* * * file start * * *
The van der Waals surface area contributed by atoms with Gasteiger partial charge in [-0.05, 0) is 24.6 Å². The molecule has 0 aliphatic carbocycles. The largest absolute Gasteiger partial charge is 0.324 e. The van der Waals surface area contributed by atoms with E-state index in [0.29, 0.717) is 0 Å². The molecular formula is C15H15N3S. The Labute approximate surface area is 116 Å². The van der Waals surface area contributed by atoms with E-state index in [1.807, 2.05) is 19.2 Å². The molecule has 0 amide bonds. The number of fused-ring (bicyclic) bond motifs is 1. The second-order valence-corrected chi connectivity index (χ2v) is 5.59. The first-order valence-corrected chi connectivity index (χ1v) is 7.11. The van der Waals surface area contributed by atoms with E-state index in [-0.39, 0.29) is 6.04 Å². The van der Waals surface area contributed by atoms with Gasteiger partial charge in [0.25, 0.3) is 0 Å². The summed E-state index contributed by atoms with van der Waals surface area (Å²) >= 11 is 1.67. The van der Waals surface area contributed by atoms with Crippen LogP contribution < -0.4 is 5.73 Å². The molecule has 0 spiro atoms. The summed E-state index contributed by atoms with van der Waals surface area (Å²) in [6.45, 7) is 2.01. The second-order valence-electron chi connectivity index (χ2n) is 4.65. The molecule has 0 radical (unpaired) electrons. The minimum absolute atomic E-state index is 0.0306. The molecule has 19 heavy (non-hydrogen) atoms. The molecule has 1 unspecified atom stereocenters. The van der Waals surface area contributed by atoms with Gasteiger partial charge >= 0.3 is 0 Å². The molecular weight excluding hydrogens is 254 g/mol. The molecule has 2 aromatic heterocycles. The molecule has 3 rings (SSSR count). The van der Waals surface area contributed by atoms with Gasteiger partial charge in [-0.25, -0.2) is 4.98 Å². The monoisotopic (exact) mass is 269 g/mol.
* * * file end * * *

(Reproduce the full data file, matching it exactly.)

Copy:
The van der Waals surface area contributed by atoms with Gasteiger partial charge in [-0.05, 0) is 24.6 Å². The molecule has 0 aliphatic carbocycles. The largest absolute Gasteiger partial charge is 0.324 e. The van der Waals surface area contributed by atoms with E-state index in [0.29, 0.717) is 0 Å². The molecular formula is C15H15N3S. The Labute approximate surface area is 116 Å². The van der Waals surface area contributed by atoms with E-state index in [1.807, 2.05) is 19.2 Å². The molecule has 0 amide bonds. The number of fused-ring (bicyclic) bond motifs is 1. The second-order valence-corrected chi connectivity index (χ2v) is 5.59. The first-order valence-corrected chi connectivity index (χ1v) is 7.11. The van der Waals surface area contributed by atoms with E-state index in [-0.39, 0.29) is 6.04 Å². The van der Waals surface area contributed by atoms with Gasteiger partial charge in [0.25, 0.3) is 0 Å². The summed E-state index contributed by atoms with van der Waals surface area (Å²) >= 11 is 1.67. The van der Waals surface area contributed by atoms with Crippen LogP contribution < -0.4 is 5.73 Å². The molecule has 0 spiro atoms. The summed E-state index contributed by atoms with van der Waals surface area (Å²) in [6.45, 7) is 2.01. The second-order valence-electron chi connectivity index (χ2n) is 4.65. The molecule has 0 radical (unpaired) electrons. The minimum absolute atomic E-state index is 0.0306. The molecule has 19 heavy (non-hydrogen) atoms. The molecule has 1 unspecified atom stereocenters. The van der Waals surface area contributed by atoms with Gasteiger partial charge >= 0.3 is 0 Å². The molecular weight excluding hydrogens is 254 g/mol. The molecule has 2 aromatic heterocycles. The molecule has 3 rings (SSSR count). The van der Waals surface area contributed by atoms with Gasteiger partial charge in [-0.25, -0.2) is 4.98 Å². The monoisotopic (exact) mass is 269 g/mol.